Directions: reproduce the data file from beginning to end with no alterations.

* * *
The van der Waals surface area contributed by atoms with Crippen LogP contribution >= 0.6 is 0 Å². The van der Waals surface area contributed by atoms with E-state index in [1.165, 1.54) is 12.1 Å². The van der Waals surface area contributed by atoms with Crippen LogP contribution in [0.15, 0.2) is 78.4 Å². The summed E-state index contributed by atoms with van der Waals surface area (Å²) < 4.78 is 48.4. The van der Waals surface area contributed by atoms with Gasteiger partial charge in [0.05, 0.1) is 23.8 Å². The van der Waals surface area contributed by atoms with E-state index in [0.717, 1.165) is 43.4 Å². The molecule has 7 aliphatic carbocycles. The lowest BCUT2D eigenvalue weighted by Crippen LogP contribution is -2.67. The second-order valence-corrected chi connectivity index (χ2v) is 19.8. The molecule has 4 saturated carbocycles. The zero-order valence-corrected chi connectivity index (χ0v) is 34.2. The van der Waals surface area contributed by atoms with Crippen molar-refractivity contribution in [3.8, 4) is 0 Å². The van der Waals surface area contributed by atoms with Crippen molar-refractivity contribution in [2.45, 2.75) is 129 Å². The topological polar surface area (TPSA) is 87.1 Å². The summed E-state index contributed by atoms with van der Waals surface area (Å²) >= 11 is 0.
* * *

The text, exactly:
The van der Waals surface area contributed by atoms with Crippen LogP contribution >= 0.6 is 0 Å². The van der Waals surface area contributed by atoms with E-state index in [1.165, 1.54) is 12.1 Å². The van der Waals surface area contributed by atoms with Crippen LogP contribution in [0.15, 0.2) is 78.4 Å². The summed E-state index contributed by atoms with van der Waals surface area (Å²) < 4.78 is 48.4. The van der Waals surface area contributed by atoms with Gasteiger partial charge in [0.05, 0.1) is 23.8 Å². The van der Waals surface area contributed by atoms with E-state index in [0.717, 1.165) is 43.4 Å². The molecule has 7 aliphatic carbocycles. The lowest BCUT2D eigenvalue weighted by Crippen LogP contribution is -2.67. The second-order valence-corrected chi connectivity index (χ2v) is 19.8. The molecule has 4 saturated carbocycles. The zero-order valence-corrected chi connectivity index (χ0v) is 34.2. The van der Waals surface area contributed by atoms with Crippen molar-refractivity contribution in [3.8, 4) is 0 Å². The van der Waals surface area contributed by atoms with Crippen molar-refractivity contribution in [2.45, 2.75) is 129 Å². The topological polar surface area (TPSA) is 87.1 Å². The summed E-state index contributed by atoms with van der Waals surface area (Å²) >= 11 is 0.